In March, we observe National Colorectal Cancer Awareness Month. Join us as we build our nation of passionate allies, fiercely determined to end this disease within our lifetime.   


Colorectal Cancer Alliance Shines Light on Why Young Individuals Are Being Misdiagnosed

The Faces of the Misdiagnosed

March is National Colorectal Cancer Awareness Month

Colorectal Cancer Alliance Shines Light on Why Young Individuals Are Being Misdiagnosed

Washington, D.C. (March 1, 2018) – Doctors told Tawny Mack, now 31, that she probably had hemorrhoids. Stephen Estrada, then 28, was twice misdiagnosed with constipation. Tracy Gaither, 42, was told she had parasites. Fawn McAdie at age 28 was told that she was working out too hard. In the end, they were all diagnosed with colorectal cancer.

“I knew that something wasn’t right,” Gaither said. “And I just kept pushing my doctor until he said, ‘You need a colonoscopy.’ People have to advocate for themselves.”

To help raise awareness about young individuals being misdiagnosed as part of National Colorectal Cancer Awareness Month, national non-profit the Colorectal Cancer Alliance recently conducted a survey of individuals under the age of 50 who were diagnosed with colorectal cancer.

Results showed a population of survivors who often faced barriers to screening due to their age, were most often misdiagnosed at the start of their journey, and then received a diagnosis of late-stage colorectal cancer—a disease that is highly treatable if caught early.

Out of the 1,600 young onset colorectal cancer survivors (under age 49) from around the world who took the survey, the results revealed that:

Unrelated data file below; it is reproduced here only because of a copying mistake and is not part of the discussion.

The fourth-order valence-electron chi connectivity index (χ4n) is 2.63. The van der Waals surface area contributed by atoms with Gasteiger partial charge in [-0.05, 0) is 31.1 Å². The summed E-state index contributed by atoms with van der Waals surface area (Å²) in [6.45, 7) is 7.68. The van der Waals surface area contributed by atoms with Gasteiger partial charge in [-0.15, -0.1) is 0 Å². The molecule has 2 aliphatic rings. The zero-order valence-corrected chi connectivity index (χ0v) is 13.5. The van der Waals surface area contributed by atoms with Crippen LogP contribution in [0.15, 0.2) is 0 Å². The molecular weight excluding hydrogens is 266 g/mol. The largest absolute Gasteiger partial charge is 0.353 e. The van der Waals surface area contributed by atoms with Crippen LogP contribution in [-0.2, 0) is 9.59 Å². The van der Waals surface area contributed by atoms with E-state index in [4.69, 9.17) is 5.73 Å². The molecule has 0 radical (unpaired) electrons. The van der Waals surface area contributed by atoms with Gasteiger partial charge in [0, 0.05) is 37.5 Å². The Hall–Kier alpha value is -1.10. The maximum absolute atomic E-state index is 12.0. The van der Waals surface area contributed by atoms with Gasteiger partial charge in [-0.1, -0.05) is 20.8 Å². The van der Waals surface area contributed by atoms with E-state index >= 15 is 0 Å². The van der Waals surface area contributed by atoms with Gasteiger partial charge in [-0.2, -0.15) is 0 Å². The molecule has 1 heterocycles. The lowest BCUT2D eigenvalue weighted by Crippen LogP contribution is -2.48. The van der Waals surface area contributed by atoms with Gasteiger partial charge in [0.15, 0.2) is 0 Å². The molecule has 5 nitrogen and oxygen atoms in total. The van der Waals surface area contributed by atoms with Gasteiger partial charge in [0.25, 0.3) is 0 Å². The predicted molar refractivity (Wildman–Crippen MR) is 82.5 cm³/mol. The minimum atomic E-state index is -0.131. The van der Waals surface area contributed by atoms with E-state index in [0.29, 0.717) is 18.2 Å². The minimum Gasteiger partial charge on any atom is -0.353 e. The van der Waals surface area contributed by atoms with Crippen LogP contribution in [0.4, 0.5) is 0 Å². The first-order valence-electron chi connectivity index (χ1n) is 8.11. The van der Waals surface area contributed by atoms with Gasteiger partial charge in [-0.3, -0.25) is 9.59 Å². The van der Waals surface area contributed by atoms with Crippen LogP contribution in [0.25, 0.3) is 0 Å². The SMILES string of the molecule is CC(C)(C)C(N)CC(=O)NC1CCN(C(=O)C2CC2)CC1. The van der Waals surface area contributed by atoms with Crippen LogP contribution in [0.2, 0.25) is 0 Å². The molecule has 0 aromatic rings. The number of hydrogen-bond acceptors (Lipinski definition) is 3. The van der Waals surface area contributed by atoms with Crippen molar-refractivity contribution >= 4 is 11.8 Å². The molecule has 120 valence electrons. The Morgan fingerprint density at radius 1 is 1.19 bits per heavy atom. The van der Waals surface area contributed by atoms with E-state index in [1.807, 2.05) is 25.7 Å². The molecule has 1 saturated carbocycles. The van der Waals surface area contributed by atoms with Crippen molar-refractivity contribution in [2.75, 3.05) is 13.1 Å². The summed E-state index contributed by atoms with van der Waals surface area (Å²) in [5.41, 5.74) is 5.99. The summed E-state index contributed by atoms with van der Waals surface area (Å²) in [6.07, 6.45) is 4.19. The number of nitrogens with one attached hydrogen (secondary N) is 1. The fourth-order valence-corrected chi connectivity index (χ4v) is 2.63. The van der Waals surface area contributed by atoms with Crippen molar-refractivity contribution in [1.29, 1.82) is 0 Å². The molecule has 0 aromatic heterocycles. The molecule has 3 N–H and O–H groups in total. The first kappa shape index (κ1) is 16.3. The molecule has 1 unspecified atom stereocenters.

• 82% of individuals were initially misdiagnosed

  • 73% were diagnosed at a later stage

  • 50% felt their symptoms were ignored

  • 62% did not have family history

  • 67% saw at least two doctors before diagnosed

“Each and every day we meet men and women across this country that are diagnosed with colorectal cancer at way too young an age,” said Michael Sapienza, CEO of the Colorectal Cancer Alliance. “The Colorectal Cancer Alliance is dedicated to finding out why this is happening and moving towards action of raising awareness for screening, and funding research to end this within our lifetime.”

Young Onset Statistics & Warning Signs.  Colorectal Cancer doesn’t care about age and doesn’t just strike the older population. Currently, one in 10 individuals under the age of 50 are being diagnosed with colorectal cancer. According to the American Cancer Society, the incidence rate in people younger than 50 is increasing, from 6% of individuals younger than 50 in 1990 to 11% in 2013. By the time of correct diagnosis, in many occasions, the cancer has progressed to the advance stages. The Colorectal Cancer Alliance has committed $1 million to young onset research in 2018 and continues to educate about early detection,  establishing an open dialog with physicians to achieve correct diagnosis and screening options.

Warning signs of colorectal cancer includes:

  • Anemia

  • Rectal bleeding, dark or black stool